Reviewed by: Amber Wilkinson

"There’s a sweet-hearted but dated dad rock quality to this tale." | Photo: Courtesy of San Sebastian Film Festival

You could be forgiven for feeling as though you’ve stepped back in time while watching Noah Pritzker’s middling, middle-class, midlife crisis comedy. There’s a sweet-hearted but dated dad rock quality to this tale that revolves around the men in a single family and their relationship woes that transports you to the mid-90s era of Billy Crystal vehicles.

The plot revolves around the family of Peter Pearce (Griffen Dunne), who, in a prologue-of-sorts, is seen trying to convince his elderly father (Richard Benjamin) not to divorce his mother, while his older son Nick (James Norton) is enjoying a meet-cute moment with his co-worker Thea (Rachel Zeiger-Haag). Fast-forward six years and Peter is the one with no ring on his finger, his father’s intentions to “play the field” for 25 years have crashed against the reality of dementia and Nick is about to tie the knot with Thea.

Nick is on the brink of a stag-do getaway to Tulum, Mexico with his younger brother Mickey (Miles Heizer) and some pals, when it turns out Peter has booked to go to the same place in a bid to shake off the blues at having to sign the divorce papers from wife Maria (Rosanna Arquette, who previously starred with Dunne in After Hours). It’s a classic set-up and Pritzker achieves it economically but from then on a story that begs for the wit and verve of the likes of Noah Baumbach and Woody Allen suffers from pace that is more on a stroll than a roll.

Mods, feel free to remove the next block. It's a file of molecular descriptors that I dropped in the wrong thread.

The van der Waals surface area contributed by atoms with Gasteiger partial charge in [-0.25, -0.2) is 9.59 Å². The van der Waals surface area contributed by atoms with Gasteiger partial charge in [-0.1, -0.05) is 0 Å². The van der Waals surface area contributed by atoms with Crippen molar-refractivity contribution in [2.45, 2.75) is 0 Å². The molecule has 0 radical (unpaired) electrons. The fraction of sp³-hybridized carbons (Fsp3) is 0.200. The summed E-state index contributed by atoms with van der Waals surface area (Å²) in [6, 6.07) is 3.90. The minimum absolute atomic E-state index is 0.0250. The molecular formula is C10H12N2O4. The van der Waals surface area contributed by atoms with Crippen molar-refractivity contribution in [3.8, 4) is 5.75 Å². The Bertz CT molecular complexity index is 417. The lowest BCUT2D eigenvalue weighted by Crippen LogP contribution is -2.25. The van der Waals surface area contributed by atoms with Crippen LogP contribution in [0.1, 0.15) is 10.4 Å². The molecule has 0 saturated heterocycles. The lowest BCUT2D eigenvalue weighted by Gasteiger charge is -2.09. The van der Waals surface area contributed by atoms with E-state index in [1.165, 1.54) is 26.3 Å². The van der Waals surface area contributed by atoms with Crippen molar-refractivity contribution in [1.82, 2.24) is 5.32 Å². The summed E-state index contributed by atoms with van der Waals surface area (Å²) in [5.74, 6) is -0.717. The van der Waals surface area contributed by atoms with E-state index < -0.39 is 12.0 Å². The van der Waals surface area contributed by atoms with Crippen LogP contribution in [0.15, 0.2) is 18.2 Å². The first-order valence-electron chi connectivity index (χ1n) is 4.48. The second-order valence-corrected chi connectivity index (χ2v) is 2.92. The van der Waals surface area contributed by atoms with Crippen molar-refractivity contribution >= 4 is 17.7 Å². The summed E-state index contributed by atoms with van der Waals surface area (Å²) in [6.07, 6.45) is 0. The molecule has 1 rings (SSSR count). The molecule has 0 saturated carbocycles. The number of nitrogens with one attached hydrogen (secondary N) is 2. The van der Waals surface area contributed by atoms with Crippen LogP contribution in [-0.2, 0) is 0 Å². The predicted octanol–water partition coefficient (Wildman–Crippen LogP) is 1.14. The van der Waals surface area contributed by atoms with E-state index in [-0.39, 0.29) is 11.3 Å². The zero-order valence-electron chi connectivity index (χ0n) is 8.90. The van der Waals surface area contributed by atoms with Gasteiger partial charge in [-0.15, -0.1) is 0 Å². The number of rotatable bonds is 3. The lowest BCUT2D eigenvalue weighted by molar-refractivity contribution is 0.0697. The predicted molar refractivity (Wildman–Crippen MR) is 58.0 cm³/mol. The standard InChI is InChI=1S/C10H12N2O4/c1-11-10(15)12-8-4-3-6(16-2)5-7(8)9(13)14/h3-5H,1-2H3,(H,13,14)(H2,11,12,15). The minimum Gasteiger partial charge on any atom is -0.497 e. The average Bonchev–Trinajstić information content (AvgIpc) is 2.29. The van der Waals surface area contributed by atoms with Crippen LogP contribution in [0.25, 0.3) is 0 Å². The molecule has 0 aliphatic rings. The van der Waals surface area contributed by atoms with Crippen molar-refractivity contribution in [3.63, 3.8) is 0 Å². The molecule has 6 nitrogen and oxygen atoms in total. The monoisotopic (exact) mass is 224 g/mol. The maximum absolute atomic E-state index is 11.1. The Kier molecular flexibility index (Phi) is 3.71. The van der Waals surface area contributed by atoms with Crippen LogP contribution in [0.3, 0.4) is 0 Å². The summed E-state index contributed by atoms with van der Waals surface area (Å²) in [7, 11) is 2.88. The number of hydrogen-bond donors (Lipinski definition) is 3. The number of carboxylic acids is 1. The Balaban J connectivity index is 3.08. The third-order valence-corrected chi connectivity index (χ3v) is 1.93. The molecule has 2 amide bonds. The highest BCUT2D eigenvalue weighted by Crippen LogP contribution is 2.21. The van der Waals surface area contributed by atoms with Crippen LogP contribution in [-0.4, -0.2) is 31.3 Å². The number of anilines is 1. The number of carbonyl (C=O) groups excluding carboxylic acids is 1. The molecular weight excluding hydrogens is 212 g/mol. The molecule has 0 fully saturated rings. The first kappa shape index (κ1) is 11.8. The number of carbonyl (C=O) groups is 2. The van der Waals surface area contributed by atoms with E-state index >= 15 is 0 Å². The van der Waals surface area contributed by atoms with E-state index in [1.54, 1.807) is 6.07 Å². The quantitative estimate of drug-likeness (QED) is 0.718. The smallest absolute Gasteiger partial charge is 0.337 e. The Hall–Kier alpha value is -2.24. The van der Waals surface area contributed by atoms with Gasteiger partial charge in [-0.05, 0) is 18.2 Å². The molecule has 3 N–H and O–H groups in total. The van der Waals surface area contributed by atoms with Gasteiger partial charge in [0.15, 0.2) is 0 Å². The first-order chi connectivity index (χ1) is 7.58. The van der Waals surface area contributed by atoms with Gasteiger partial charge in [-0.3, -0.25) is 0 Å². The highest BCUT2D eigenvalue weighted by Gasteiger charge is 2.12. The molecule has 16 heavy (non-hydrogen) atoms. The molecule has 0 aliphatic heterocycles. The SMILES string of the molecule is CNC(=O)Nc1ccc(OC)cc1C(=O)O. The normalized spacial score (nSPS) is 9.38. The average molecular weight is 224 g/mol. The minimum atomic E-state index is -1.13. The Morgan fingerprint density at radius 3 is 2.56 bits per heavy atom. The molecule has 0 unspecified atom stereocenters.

At the resort, Nick becomes the most gloomy groom on record, even as his pals party around him. They are all so thinly drawn that they’re almost interchangeable save for Lowry (Simon Van Buyten), a party animal whom Peter dislikes, and Arroyo (Pedro Fontaine), who despite his own status being straight and married embarks on a liaison with Mickey, who has not long announced his gay status and is taking tentative steps in the dating world.

Much more interesting is what is happening to Peter, who has met Eileen (Eisa Davis, packing heat), a wedding guest elsewhere, that blooms into an amicable, if rather safe, flirtation. Dunne is the main event with his charming portrayal avoiding the usual swings either into brashness or moroseness that often dogs these sort of comedies. But there’s a constant sense of Pritzker pulling back from moments that could and should hold more drama. That’s partially due to Norton’s very internalised performance that never quite gels with what’s happening around him.

While coincidence is part and parcel of this sort of film, Pritzker’s script feels as though its stepping from one to another rather than flowing between its scenarios and Rob Coudert’s overly present score only adds to the stodgy, syrupy feel. A return to New York delivers some much needed emotional weight and, finally, a bit more acidity to the humour, but Pritker still feels as though he’s going through the motions of other, better films, and quite slowly at that.

Reviewed on: 13 Oct 2023
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Ex-Husbands packshot
Peter’s parents divorced after 65 years, his wife left him after 35, and his sons, Nick and Mickey, are off leading their own lives. When Peter flies to Tulum, crashing Nick's bachelor party hosted by Mickey, he realises he's not the only one in crisis.


SSFF 2023

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